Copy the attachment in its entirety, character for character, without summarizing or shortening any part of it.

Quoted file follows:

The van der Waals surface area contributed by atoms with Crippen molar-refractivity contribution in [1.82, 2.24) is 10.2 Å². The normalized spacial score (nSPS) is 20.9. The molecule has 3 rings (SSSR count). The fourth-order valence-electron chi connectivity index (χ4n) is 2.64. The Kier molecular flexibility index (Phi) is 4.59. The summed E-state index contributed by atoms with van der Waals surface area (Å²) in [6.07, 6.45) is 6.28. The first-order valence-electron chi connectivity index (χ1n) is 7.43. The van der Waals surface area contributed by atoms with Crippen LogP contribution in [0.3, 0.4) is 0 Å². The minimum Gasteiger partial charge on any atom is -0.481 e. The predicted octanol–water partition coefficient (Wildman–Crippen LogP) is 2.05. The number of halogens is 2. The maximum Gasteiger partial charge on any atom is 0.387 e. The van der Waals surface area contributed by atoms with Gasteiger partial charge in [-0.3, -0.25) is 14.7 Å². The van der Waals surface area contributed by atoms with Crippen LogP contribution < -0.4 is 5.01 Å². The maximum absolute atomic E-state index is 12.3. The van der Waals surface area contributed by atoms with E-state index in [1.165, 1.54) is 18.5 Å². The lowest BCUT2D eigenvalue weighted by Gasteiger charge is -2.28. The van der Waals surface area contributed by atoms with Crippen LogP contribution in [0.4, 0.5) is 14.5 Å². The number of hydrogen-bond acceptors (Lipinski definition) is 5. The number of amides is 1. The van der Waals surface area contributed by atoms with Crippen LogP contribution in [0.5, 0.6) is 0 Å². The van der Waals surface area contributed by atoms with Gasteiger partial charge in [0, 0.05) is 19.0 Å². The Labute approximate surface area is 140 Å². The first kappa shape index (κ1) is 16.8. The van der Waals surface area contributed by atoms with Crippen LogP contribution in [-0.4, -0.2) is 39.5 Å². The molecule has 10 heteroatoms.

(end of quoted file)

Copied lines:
The van der Waals surface area contributed by atoms with Crippen molar-refractivity contribution in [1.82, 2.24) is 10.2 Å². The normalized spacial score (nSPS) is 20.9. The molecule has 3 rings (SSSR count). The fourth-order valence-electron chi connectivity index (χ4n) is 2.64. The Kier molecular flexibility index (Phi) is 4.59. The summed E-state index contributed by atoms with van der Waals surface area (Å²) in [6.07, 6.45) is 6.28. The first-order valence-electron chi connectivity index (χ1n) is 7.43. The van der Waals surface area contributed by atoms with Crippen LogP contribution in [0.3, 0.4) is 0 Å². The minimum Gasteiger partial charge on any atom is -0.481 e. The predicted octanol–water partition coefficient (Wildman–Crippen LogP) is 2.05. The number of halogens is 2. The maximum Gasteiger partial charge on any atom is 0.387 e. The van der Waals surface area contributed by atoms with Gasteiger partial charge in [-0.3, -0.25) is 14.7 Å². The van der Waals surface area contributed by atoms with Crippen LogP contribution < -0.4 is 5.01 Å². The maximum absolute atomic E-state index is 12.3. The van der Waals surface area contributed by atoms with E-state index in [1.165, 1.54) is 18.5 Å². The lowest BCUT2D eigenvalue weighted by Gasteiger charge is -2.28. The van der Waals surface area contributed by atoms with Crippen LogP contribution in [0.4, 0.5) is 14.5 Å². The number of hydrogen-bond acceptors (Lipinski definition) is 5. The number of amides is 1. The van der Waals surface area contributed by atoms with Crippen LogP contribution in [0.5, 0.6) is 0 Å². The van der Waals surface area contributed by atoms with Gasteiger partial charge in [0, 0.05) is 19.0 Å². The Labute approximate surface area is 140 Å². The first kappa shape index (κ1) is 16.8. The van der Waals surface area contributed by atoms with Crippen LogP contribution in [-0.4, -0.2) is 39.5 Å². The molecule has 10 heteroatoms.